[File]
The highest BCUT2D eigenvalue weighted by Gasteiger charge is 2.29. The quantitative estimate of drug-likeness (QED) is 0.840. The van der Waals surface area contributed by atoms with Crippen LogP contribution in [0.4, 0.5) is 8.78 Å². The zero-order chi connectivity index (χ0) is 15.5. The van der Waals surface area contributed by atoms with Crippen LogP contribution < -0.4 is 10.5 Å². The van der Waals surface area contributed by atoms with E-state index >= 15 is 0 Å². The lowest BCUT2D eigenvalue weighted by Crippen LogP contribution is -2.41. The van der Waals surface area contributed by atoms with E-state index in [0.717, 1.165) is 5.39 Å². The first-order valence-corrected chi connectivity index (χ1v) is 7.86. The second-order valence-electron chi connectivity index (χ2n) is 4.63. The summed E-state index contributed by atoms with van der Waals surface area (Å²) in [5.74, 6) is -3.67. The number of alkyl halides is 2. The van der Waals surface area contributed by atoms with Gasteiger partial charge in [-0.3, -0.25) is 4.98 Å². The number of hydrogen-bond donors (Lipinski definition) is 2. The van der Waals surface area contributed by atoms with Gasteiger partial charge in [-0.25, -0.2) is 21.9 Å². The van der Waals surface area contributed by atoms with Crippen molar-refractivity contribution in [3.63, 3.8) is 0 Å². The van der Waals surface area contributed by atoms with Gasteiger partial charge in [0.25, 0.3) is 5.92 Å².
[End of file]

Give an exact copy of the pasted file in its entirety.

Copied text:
The highest BCUT2D eigenvalue weighted by Gasteiger charge is 2.29. The quantitative estimate of drug-likeness (QED) is 0.840. The van der Waals surface area contributed by atoms with Crippen LogP contribution in [0.4, 0.5) is 8.78 Å². The zero-order chi connectivity index (χ0) is 15.5. The van der Waals surface area contributed by atoms with Crippen LogP contribution < -0.4 is 10.5 Å². The van der Waals surface area contributed by atoms with E-state index >= 15 is 0 Å². The lowest BCUT2D eigenvalue weighted by Crippen LogP contribution is -2.41. The van der Waals surface area contributed by atoms with E-state index in [0.717, 1.165) is 5.39 Å². The first-order valence-corrected chi connectivity index (χ1v) is 7.86. The second-order valence-electron chi connectivity index (χ2n) is 4.63. The summed E-state index contributed by atoms with van der Waals surface area (Å²) in [5.74, 6) is -3.67. The number of alkyl halides is 2. The van der Waals surface area contributed by atoms with Gasteiger partial charge in [-0.3, -0.25) is 4.98 Å². The number of hydrogen-bond donors (Lipinski definition) is 2. The van der Waals surface area contributed by atoms with Gasteiger partial charge in [-0.25, -0.2) is 21.9 Å². The van der Waals surface area contributed by atoms with Crippen molar-refractivity contribution in [3.63, 3.8) is 0 Å². The van der Waals surface area contributed by atoms with Gasteiger partial charge in [0.25, 0.3) is 5.92 Å².